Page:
National, Front Page

Economy buoyant before fests


Published : 12 Apr 2022 09:58 PM

Traders are happy as sales are booming ahead of the two major festivals, Pahela Baishakh and Eid-ul-Fitr, after the Covid-19 recession.

The Pohela Baishakh-related trade was very low in the last two years due to the rise of Coronavirus cases in the country.

However, preparations for the traditional Mangal Shobhajatra were continuing on the Dhaka University premises.

Vendors have also set up stalls for selling a plenty of products on the occasion of Pahela Baishakh. However, the traders are calling the ongoing sales satisfactory during Ramadan after the pandemic stress.

Various makeshift stalls consisting of Kula, Dheki, Pakha and other traditional stuff of Bengali culture, were set up in many areas of the capital including Dhaka University, Doyel Chattar, New Market and Aziz Super Market areas.

Abdur Rahman, a street vendor, said, “This time we have been earning more than that of the last two years. However, we hope to do better business this season. We could hardly make any profit in last couple of years due to the pandemic. Now, the sales are good.”

Officials of some multinational companies have come to the makeshift stalls at Doyel Chottor in the capital to buy some products made of bamboo, cane and soil to decorate their corporate offices. 

A corporate official Mosaraf Hossain said folk materials are needed to bring an aesthetic look to the office. 

Iqbal Hasan, a trader of Aziz Super Market, said sales are good this time as two festivals are ahead. He also said that they had collected different types of product focusing the festivals, Pahela Baishakh and Eid-ul-Fitr.  

Md Helal Uddin, President of Bangladesh Shop Owners Association, told Bangladesh Post, “This time Baishakh falls in Ramadan. In that case, there will not be much trade.  Tk 500-Tk 700 crore can be traded this month as Eid is also coming soon.”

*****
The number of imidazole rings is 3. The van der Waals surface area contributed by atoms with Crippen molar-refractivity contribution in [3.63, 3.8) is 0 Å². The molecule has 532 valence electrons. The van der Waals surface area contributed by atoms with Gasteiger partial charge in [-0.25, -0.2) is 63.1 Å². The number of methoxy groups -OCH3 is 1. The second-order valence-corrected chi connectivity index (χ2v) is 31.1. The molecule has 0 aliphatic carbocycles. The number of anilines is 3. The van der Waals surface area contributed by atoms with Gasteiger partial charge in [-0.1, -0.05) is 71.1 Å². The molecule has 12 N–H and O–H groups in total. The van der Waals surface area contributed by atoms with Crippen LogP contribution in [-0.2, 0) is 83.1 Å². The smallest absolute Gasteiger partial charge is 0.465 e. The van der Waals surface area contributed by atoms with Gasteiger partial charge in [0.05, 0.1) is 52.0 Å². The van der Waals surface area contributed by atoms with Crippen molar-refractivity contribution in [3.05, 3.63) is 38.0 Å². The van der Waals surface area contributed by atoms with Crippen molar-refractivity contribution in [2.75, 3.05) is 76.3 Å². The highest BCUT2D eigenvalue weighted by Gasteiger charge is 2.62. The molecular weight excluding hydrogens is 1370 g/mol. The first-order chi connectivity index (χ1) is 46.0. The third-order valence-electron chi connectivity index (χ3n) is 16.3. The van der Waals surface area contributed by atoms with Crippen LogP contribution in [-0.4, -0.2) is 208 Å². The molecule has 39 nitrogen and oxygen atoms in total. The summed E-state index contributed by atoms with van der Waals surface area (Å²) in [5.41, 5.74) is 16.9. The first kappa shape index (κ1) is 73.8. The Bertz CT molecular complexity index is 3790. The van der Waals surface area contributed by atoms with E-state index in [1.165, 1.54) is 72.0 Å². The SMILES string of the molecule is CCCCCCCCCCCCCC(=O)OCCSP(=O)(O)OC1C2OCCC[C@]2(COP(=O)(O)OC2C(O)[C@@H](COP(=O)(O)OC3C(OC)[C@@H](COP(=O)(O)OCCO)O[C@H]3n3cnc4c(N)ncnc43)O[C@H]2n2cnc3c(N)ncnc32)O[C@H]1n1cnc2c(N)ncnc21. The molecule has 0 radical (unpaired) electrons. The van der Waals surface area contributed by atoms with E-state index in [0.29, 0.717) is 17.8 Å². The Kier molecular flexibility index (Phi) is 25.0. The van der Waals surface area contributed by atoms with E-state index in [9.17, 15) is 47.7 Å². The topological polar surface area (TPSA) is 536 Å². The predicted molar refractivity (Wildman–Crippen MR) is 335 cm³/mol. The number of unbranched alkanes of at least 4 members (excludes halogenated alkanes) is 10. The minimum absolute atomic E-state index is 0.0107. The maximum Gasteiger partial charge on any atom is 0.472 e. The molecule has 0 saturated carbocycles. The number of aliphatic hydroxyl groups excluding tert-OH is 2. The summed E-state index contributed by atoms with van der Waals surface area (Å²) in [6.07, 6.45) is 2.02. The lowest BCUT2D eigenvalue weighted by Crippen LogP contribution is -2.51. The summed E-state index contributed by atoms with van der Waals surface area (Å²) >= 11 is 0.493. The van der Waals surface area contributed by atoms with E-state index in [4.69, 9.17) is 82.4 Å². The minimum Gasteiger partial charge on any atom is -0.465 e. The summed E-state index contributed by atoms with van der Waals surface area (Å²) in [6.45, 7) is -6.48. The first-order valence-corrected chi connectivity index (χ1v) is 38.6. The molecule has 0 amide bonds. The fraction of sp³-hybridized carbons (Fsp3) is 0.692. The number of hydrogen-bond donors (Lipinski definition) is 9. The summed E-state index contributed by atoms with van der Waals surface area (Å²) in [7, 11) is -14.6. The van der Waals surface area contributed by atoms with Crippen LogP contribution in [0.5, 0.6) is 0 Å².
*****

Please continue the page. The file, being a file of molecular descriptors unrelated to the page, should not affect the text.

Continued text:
However, there are no exact statistics on how much money is traded in Baishakh. According to business leaders and economists, New Year’s business is of around thousands of crore of Taka across the country. The buyers are inclined to buy local products during Baishakh. Therefore, the rural economy became quite strong centering the Baishakh sales,” he mentioned.

Binayak Sen, Director General (DG) of Bangladesh Institute of Development Studies (BIDS), said that the country's economy recovered in Baishakh as it is a traditional festival. 

“However, we have not yet done research on how much money is traded in Baishakh,” he mentioned.

He also said that the issue of ‘Halkhata’ is closely linked with Pahela Baishakh. In ‘Halkhata’, merchants feed buyers and customers sweet and food, he said, adding that new accounts are opened after closing the old accounts with collection of dues.

“However, the splendor of ‘Halkhata’ has faded. Even then there is the practice of feeding sweets. Nowadays banks and corporates keep sweets as New Year gifts to customers,” he mentioned.

However, many people visit Cox's Bazar, Bandarban, Khagrachhari, Rangamati and Sylhet on New Year with family or friends. As a result, there is also good business in the tourism and transport sectors. 

Traders say they have arranged new clothes for the buyers. They are satisfied with the Eid and Baishakh.

The buyers also feel comfortable as they can come to market and shop in peace. 

After visiting several shopping malls of the capital it was observed that people thronged the malls to buy dresses and other essentials for themselves and their family members. The customers also expressed their satisfaction over the arrival of new dresses and reasonable prices.